Sometimes inspiration in writing comes completely by surprise. Such was the case for me while working on my newest release (which launches today!), In the Heart of Darkness. Because the main characters in the story are both vampires, each of whom has lived around 240+ years, parts of the story take place at various points in the past, as well as in the present. For example, Mason and Julien first meet in the late 1700s, and reunite in 1818 in Boston, Massachusetts. Mason is attending Harvard Medical School, which was relatively new at that time. I wanted him to have something to talk about in terms of his life on campus, his classes, and started researching Harvard in the year 1818.
To my surprise, I discovered something quite relevant that I wound up including in the plot. In 1818, the entire sophomore class at Harvard was summarily expelled following several incidents on campus that marked the first organized student protest activities in the United States. The first such incident was a food fight. Really. While the food fight itself was probably more in fun than anything, when instigators were admonished for it, the student body rebelled, considering the punishment unfair. Teachers were heckled, administrators publicly ridiculed and mocked. Protests were organized. Mayhem ensued. And the rest, as they say, was history.
You can read more about the “Harvard Student Rebellion of 1818” here. But you can also read about it in the pages of In the Heart of Darkness:
“Have you tendered your letter of resignation yet, Morin?”
Mason glanced at his friend and fellow classmate at Harvard, David Gorham, as they tromped side by side along the snow-slickened cobbled sidewalk. They walked with their shoulders hunched, their gloved hands stuffed deeply into their coat pockets, and their breath frosted the air around their heads in dim, hazy clouds.
“I’ve yet to figure out a way to explain to my father why I’d do such a thing,” Mason said.
David laughed, his cheeks bright red, chafed with the cold. “Because the college’s treatment of their student body is nothing short of bloody tyranny,” he proclaimed. “The very same sort against which our fathers fought so valiantly to be freed from. A college should promote free and independent thought and self-expression—not seek to stifle it, or persecute those who would express it.”
Mason rolled his eyes. It all seemed rather ridiculous to him—circumstances that had, without question, been blown out of proportion. What had started as an innocent-enough, if not somewhat destructive, food fight in University Hall involving a majority of sophomore class had swelled to melodramatic proportions. Two of the school’s more venerable and influential instructors had been publicly ridiculed by the student body during a protest in defense of those suspended as a result. David—who had played a fairly instrumental role in the food fight that had instigated all of the trouble—seemed to be enjoying the entire debacle immensely, but to Mason—who hadn’t taken part—it all seemed a bit childish.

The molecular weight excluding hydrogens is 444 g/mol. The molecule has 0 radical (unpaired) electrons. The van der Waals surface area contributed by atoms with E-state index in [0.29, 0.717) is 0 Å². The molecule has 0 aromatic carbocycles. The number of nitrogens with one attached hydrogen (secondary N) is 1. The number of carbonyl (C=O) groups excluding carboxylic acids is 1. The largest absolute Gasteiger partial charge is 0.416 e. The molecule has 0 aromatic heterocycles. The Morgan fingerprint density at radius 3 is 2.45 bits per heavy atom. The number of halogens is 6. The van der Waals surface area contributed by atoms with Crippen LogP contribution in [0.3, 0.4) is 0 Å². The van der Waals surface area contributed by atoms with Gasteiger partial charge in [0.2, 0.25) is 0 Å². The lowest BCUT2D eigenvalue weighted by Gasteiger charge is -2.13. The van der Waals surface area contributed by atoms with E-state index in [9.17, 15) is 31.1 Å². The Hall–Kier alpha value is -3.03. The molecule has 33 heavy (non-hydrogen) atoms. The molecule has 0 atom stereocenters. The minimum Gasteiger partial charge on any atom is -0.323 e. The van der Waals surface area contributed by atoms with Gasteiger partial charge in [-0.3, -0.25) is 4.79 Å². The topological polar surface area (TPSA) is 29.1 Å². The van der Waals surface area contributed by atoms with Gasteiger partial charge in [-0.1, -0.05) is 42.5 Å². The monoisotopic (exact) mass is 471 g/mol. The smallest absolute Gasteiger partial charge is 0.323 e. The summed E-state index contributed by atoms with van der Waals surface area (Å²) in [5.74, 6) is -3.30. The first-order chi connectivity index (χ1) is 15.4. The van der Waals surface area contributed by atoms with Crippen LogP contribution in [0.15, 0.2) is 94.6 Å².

“Besides, what’s the point of resigning?” Mason asked. “They’ve already deemed we’re all to be expelled anyway—the entire class.”
And how the hell he was going to explain that to Michel was a more pressing concern than any pretentious and meaningless resignation. He’d pleaded for nearly a year before his father had agreed to let him travel on his own to Boston in order to attend Harvard Medical School. Three years had passed since the horrific fires that had destroyed their clan’s great house and left them living in exile, secreted from their fellow Brethren. Three years had passed since he’d last seen Julien and he had been forbidden to send as much as a postcard, not even a note, to let him know of his survival. In the aftermath, his heart had seemingly crumbled beneath the overwhelming weight of his loss.
“Yes, but they’ll let you reapply next term,” David said. “And you’ll be back in for sure, Morin. You’re not one for causing trouble. And your grades have been splendid for sure. Just rent a flat and bide your time until enrollment comes around again. Trust me—your father will never know.” He clapped his hand against Mason’s shoulder. “Come on, don’t look so glum. I’ll hire us a hackney and we’ll ride out to Beacon Hill. That should cheer you up.”
“What’s at Beacon Hill?” Mason asked. He knew of the area, of course. On one hand, it was home of the Massachusetts State House. But on the other, it was an area where many of the city’s poorer populace resided, one notorious for its taverns, inns, and other establishments of ill or illegal repute. He wasn’t about to admit this aloud, however, and especially to David, whom he knew only casually, and thus feigned innocent obliviousness as he spoke.
“Any manner of debauchery and impropriety you can imagine,” David promised with a grin. “Some even call it Satan’s seat. The ale flows like water, and the whores are always welcoming. It’s the perfect place to celebrate a successful rebellion!”
(And for the record, Mason’s friend, David Wood Gorham was an actual historical figure, who was indeed involved in the food fight rebellion and who went on to become a prominent New England physician. I like to throw these sorts of Easter eggs into my books.)